Molly said he was asexual.
John Michael Higgins: Asexual. Yeah that's it. He's the real 45-year-old virgin. Well virgin implies that there's something out there, but he doesn't even know that I don't think. He's just completely out to lunch.
What was it about this character that you liked?
John Michael Higgins: I just liked that. I like characters that are quite odd. It gives me something to do all day. I've played a lot of strange characters. I'm not sure what's going on there. My career has to turn into a guy who sticks his head in Jell-O buckets and things like that. That's okay. Someone's got to do it.
Do you get to improv a lot?
John Michael Higgins: Yeah I do, but happily this is a scripted movie. In the last 10 years every time I show up they're like, "Say whatever you want." I'm always like, "Can't we just have someone write something down for us?" So I'm pleased to say that the jokes in this already funny and they don't need my help. I feel like I'm slumming. I feel like I'm on vacation.
When you first heard that this script is loosely based on the producer's high school experience, what did you think?
John Michael Higgins: That's a lie until I met the producer and then it all sort of made sense. Honestly, I know it sounds crazy, but I was jealous. I wanted to go to cheerleading camp. Look how colorful and pretty it is. All these young people jumping around. I never got to do that.
Eric was saying he wished he was smart enough to think of that idea.
John Michael Higgins: Well Eric makes a good point. I feel like I blew it somehow and that I should have been having fun when I was that age and I just wasn't. I was probably worried about getting into college or something stupid like that. I went to college and now look what I'm doing. What the hell was I thinking?
How do you get into character for someone like this?
John Michael Higgins: I actually don't do much of that, getting into character. I tend to show up on the set and just start bouncing around and find it in front of the camera. I don't know why. The more I try to think about it, the less funny it becomes for me. I see a lot of people who don't operate that way though. Sometimes I'll prepare a lot. Sometimes I'll do a lot of research. If it's an improv movie like a Chris Guest movie, if Chris says me to, "I need you to be a trash man" than I will go out and research that. I'll research trash man. I'm researching it so I can speak knowledgably about it so that jokes can come. If you don't know anything then you can't be funny about it. You can just sort of take jokes about it from the outside. For this I don't know. I show up in costume, I look at the colors on the set, I look at the other people and ideas start happening. If I do that at home or in my trailer, nothing comes.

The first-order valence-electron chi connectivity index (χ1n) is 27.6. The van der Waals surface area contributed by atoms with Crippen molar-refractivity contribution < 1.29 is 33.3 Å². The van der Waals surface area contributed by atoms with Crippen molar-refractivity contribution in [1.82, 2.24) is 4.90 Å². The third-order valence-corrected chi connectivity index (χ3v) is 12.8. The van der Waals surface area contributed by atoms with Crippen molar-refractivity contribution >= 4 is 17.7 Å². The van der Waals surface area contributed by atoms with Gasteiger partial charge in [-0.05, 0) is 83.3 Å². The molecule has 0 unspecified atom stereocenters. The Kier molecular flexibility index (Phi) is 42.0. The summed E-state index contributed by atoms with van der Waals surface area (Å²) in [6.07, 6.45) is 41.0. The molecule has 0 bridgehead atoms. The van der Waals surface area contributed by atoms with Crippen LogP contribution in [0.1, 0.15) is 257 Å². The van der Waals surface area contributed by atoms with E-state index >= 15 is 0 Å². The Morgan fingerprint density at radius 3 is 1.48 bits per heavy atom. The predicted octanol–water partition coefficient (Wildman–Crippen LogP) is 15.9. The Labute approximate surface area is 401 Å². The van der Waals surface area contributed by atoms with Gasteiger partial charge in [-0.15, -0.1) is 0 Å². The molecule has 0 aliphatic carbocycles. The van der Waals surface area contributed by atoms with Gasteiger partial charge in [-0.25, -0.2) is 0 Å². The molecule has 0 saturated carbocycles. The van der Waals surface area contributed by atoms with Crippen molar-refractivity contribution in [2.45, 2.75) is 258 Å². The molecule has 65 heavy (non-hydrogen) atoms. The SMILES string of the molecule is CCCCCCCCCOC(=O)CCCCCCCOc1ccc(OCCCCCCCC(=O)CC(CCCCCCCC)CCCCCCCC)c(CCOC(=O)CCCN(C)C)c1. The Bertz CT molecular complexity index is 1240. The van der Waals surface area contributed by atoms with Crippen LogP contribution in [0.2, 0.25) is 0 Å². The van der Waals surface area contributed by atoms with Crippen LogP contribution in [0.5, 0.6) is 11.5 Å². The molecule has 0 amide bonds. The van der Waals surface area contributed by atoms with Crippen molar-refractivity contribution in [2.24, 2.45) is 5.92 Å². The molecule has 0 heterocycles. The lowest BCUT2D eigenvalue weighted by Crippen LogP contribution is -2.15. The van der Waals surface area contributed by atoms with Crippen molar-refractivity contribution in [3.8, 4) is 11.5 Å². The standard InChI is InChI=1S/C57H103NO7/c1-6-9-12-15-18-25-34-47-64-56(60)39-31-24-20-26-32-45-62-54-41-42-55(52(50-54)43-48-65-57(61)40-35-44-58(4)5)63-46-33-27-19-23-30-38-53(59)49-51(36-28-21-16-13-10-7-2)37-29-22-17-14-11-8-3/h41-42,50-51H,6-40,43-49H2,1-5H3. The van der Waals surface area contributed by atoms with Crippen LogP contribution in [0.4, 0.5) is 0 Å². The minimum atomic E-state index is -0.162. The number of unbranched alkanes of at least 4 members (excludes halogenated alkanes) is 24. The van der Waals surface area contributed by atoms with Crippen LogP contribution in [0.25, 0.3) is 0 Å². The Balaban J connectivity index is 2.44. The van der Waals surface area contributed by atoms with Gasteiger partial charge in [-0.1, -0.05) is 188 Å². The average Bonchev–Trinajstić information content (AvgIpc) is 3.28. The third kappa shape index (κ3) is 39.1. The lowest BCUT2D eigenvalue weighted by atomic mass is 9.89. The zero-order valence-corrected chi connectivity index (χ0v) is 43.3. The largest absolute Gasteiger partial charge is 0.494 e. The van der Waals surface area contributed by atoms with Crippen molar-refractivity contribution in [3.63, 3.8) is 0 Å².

As the coach do you actually have to know some of these cheer moves yourself?
John Michael Higgins: They taught me a cheer that I had to do the other day and it almost killed me. Honestly, every muscle in my entire body was destroyed. I'm 45-years-old and it almost killed me. I got home and my wife is like, "Honey what happened to you?" I'm laying face down onto the floor. It's like just drag me into the kitchen and beat me.
So do you spend a lot of time interacting with the younger guys?
John Michael Higgins: Yeah, I do. It's so odd. I've been doing this my whole life and I've always been the young guy on the set. Now these people are half my age. It's odd that they come to me and say "I've seen you in this and I really liked this." Wow. It's like I have this body of work and you never think of it like that. I love to spend time with them. Actually, spending time around young people keeps my brain active. They have so much going on and they're very interested in everything and I'm just such an old creep that it's hard to remember what all that felt like.
We know that Eric and Nick partake in some pretty crazy things at camp. What are some things that we're going to see you do?
John Michael Higgins: Well I think you'll have to hold that in reserve mostly because they're so embarrassing I can't talk about it.
So we're not going to see you run naked through camp like they do?
John Michael Higgins: Well, you'll have to hold those things in reserve, mostly because they're so embarrassing I can't talk about them. You'll have to wait. First thing when they send me a script and ask if I'm interested in doing this, I quickly read my part, I don't read the rest of it, then I ask my agent "In the part that I didn't read, am I naked?" If I even have to take my shirt off it's a deal breaker. If you see anything above my biceps, it's over. There is no price for them to pay me for me to get naked.
So you cannot be bought?
John Michael Higgins: I cannot be bought. If your intention is to remove my clothes, there is no amount of money that will suffice to achieve that goal. Now you know, so don't try.
So you have your own Coach Keith-mobile?
John Michael Higgins: I do, I do. I have my own golf cart with my name on it. I've never had that. I don't think they're going to give it to me.
Matthew Gross: (the producer, who is standing nearby) No.
John Michael Higgins: They won't even give me my sweater-vest.
Our last interview of the day was with the film's producer Michael Gross and his real-life friend that he actually went to cheer camp with 25 years ago, Phil Needleman. We got to talk to these cheerleading trailblazers just before they broke for lunch, and here's what they had to say.